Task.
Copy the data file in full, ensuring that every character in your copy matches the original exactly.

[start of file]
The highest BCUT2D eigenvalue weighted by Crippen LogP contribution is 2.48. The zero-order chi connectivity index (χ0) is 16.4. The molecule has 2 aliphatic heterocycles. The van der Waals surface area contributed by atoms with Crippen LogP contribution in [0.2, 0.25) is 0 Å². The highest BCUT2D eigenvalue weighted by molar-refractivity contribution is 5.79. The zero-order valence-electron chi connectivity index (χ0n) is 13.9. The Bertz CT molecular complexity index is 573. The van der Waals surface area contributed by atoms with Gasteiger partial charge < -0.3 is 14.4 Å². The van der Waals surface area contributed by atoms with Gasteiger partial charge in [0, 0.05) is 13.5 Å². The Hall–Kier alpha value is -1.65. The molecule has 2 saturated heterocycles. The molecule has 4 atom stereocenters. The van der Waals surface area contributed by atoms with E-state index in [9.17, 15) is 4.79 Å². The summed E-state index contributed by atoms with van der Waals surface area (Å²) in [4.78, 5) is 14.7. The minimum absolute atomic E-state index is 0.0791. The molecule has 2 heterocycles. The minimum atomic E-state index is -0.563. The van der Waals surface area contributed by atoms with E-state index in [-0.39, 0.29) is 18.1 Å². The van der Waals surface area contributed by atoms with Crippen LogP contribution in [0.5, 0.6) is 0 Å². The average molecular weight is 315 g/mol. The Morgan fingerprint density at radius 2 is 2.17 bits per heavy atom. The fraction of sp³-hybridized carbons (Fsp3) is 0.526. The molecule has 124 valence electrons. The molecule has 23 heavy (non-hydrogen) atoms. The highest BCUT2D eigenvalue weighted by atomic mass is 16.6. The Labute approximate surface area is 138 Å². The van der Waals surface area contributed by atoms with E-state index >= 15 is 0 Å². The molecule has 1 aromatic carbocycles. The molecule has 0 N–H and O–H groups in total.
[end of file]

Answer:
The highest BCUT2D eigenvalue weighted by Crippen LogP contribution is 2.48. The zero-order chi connectivity index (χ0) is 16.4. The molecule has 2 aliphatic heterocycles. The van der Waals surface area contributed by atoms with Crippen LogP contribution in [0.2, 0.25) is 0 Å². The highest BCUT2D eigenvalue weighted by molar-refractivity contribution is 5.79. The zero-order valence-electron chi connectivity index (χ0n) is 13.9. The Bertz CT molecular complexity index is 573. The van der Waals surface area contributed by atoms with Gasteiger partial charge < -0.3 is 14.4 Å². The van der Waals surface area contributed by atoms with Gasteiger partial charge in [0, 0.05) is 13.5 Å². The Hall–Kier alpha value is -1.65. The molecule has 2 saturated heterocycles. The molecule has 4 atom stereocenters. The van der Waals surface area contributed by atoms with E-state index in [9.17, 15) is 4.79 Å². The summed E-state index contributed by atoms with van der Waals surface area (Å²) in [4.78, 5) is 14.7. The minimum absolute atomic E-state index is 0.0791. The molecule has 2 heterocycles. The minimum atomic E-state index is -0.563. The van der Waals surface area contributed by atoms with E-state index in [-0.39, 0.29) is 18.1 Å². The van der Waals surface area contributed by atoms with Crippen LogP contribution in [0.5, 0.6) is 0 Å². The average molecular weight is 315 g/mol. The Morgan fingerprint density at radius 2 is 2.17 bits per heavy atom. The fraction of sp³-hybridized carbons (Fsp3) is 0.526. The molecule has 124 valence electrons. The molecule has 23 heavy (non-hydrogen) atoms. The highest BCUT2D eigenvalue weighted by atomic mass is 16.6. The Labute approximate surface area is 138 Å². The van der Waals surface area contributed by atoms with E-state index >= 15 is 0 Å². The molecule has 1 aromatic carbocycles. The molecule has 0 N–H and O–H groups in total.